Robots has been powering our industrial revolution since the 1960s. Industrial robots enter factories to produce everything from cars to plastics to toys. In other words, when companies have repetitive and high volume jobs, robots will come into the scene. Today, robots have expanded their scope and there is massive growth in the market.
Research company, IDC, expects the robotics market to more than double from $91.5 billion in 2016 to $188 billion in 2020. Given that we are sitting in the middle of this tremendous shift to robotics in year 2017, we can ride the wave to riches as investors if we can identify the right companies to ride this wave. Broadly speaking, we can look at the robotics industry as industrial and collaborative robots.
Industrial robots are still the dominant demand for robotics. However, collaborative robots, also known as cobots, are starting to gain prominence, as they are smaller, nimbler and more intelligent. Cobots are designed to share the same workspace as humans, so they are equipped with plenty of sensors to stop as needed and not to apply too much force.
Strong Industrial Robots Growth
Let us first look at the space of industrial robots and the source of its strong growth as seen in the chart below. According to the International Federation of Robots (IFR), industrial robotics will see strong growth from the automotive, electrical and electronics, metal and electronics, rubber and plastics and finally the food and beverage industries.
Industrial robots will take over dangerous, tedious and dirty jobs that are not safe, desirable or possible for humans to do. China, Korea, Japan, United States and Germany would represent the 75% of the global demand for industrial robots. Global stock of operational robots is expected to grow from 1.6 million in end 2015 to 2.6 million in end 2019.
There are several industrial robots companies such as Fanuc, ABB (ABB), Yaskawa, Mitsubishi Electric and Kawasaki Heavy (KWHIY). In the supporting industry, we have Cognex Corporation (CGNX), which provides vision system, sensors, software and surface inspection for manufacturing. We have Nabtesco, which produces gear systems, Fuji Electric, which produces circuit configuration and Citizen Watch, which produces the NC automatic lathe for robotics hands.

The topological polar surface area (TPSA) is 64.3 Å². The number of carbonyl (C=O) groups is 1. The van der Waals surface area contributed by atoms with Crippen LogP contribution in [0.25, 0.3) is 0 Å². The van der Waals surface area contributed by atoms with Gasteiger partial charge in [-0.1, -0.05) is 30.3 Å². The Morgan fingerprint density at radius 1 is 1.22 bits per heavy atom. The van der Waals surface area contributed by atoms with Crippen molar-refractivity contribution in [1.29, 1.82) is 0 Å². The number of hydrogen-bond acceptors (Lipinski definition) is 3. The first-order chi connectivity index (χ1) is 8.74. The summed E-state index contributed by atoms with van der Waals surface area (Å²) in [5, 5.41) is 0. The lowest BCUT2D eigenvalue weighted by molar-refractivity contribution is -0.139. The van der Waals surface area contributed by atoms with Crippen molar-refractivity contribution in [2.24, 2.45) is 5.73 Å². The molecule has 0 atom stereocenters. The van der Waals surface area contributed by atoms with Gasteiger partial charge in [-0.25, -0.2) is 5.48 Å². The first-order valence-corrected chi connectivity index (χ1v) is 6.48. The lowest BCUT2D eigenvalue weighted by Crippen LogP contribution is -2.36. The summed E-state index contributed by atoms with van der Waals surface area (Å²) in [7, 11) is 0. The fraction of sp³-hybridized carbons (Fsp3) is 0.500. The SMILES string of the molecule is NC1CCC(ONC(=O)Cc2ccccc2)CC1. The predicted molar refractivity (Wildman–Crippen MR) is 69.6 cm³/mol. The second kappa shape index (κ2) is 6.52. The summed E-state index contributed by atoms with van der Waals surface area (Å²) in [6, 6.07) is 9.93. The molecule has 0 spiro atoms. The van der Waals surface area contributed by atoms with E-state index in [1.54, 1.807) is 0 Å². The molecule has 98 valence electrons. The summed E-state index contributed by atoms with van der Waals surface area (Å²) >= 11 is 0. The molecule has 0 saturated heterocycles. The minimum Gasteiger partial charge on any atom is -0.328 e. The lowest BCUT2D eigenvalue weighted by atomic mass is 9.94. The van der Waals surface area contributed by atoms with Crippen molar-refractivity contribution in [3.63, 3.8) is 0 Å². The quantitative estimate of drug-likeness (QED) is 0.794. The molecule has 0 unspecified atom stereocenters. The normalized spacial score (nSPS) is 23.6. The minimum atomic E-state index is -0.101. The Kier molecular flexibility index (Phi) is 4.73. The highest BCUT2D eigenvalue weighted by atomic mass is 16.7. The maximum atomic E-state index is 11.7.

Nascent Cobots Provides An Opportunity
An example of cobots would be a tele-presence robot which stands in for a human that can’t be around physically in a location. It can move and provide a dimension for colleagues to face each other and to look at the same direction as if the person is there. This is more effective than a Skype call.
For instance, Singapore-based 3E Accounting, purchased a Double Robotics tele-presence robot for around $7,000 in April 2016. The owners found out that such solutions increase the productivity, revenue and staff retention with a flexible work life balance. Such telepresence robot can reduce the cost of absenteeism and be controlled by staff who are working from home. For staff who are stationed overseas, they can save on their frequent fliers miles and spend more time on the actual work on hand.
Though cobots are a nascent trend, it is expected to grow strongly in the years ahead. Cobots can be used to automate certain production chain of medical equipments that industrial robots can’t do. Cobots can also be used in the medical setting which is another area of robust growth due to the ageing population, higher incidence of stroke and the need for rehabilitation. There are surgical robots, hospital robots, exoskeleton robots, nursing robots and prosthetic limbs robots.
Some of the listed cobots companies include Bionik Laboratories Corp (BNKL), Accuray Incorporated (ARAY) for the medical industry, iRobot (IRBT) for consumers, Faro Technologies (FARO) and Ekso Bionics Holdings (EKSO). Whenever a nascent trend is identified, it presents early investors with the exponential growth. It is like catching Google when it was first listed in 2004. Even Google is in the robotics business today.
No Clear Winner For Robotics
As investors, we can be right about an industry but wrong about the company to invest in. One of the way to avoid this trap would be to invest into a robotics ETF such as ROBO. The other way would be to screen and research on the above-mentioned robotics companies for strong cash flow and good credit scores.
Either way, it is clear that robotics is the next big move, like how software launched Microsoft (MSFT) in the 1980s, online marketplace launched eBay (EBAY) in the 1990s, search launched Google (GOOGL) in the 2000s and social media launched Facebook (FB) in 2010s. So who will be next robotics giant in the 2020s? There is no clear winner as of yet and there are good investment opportunities out there.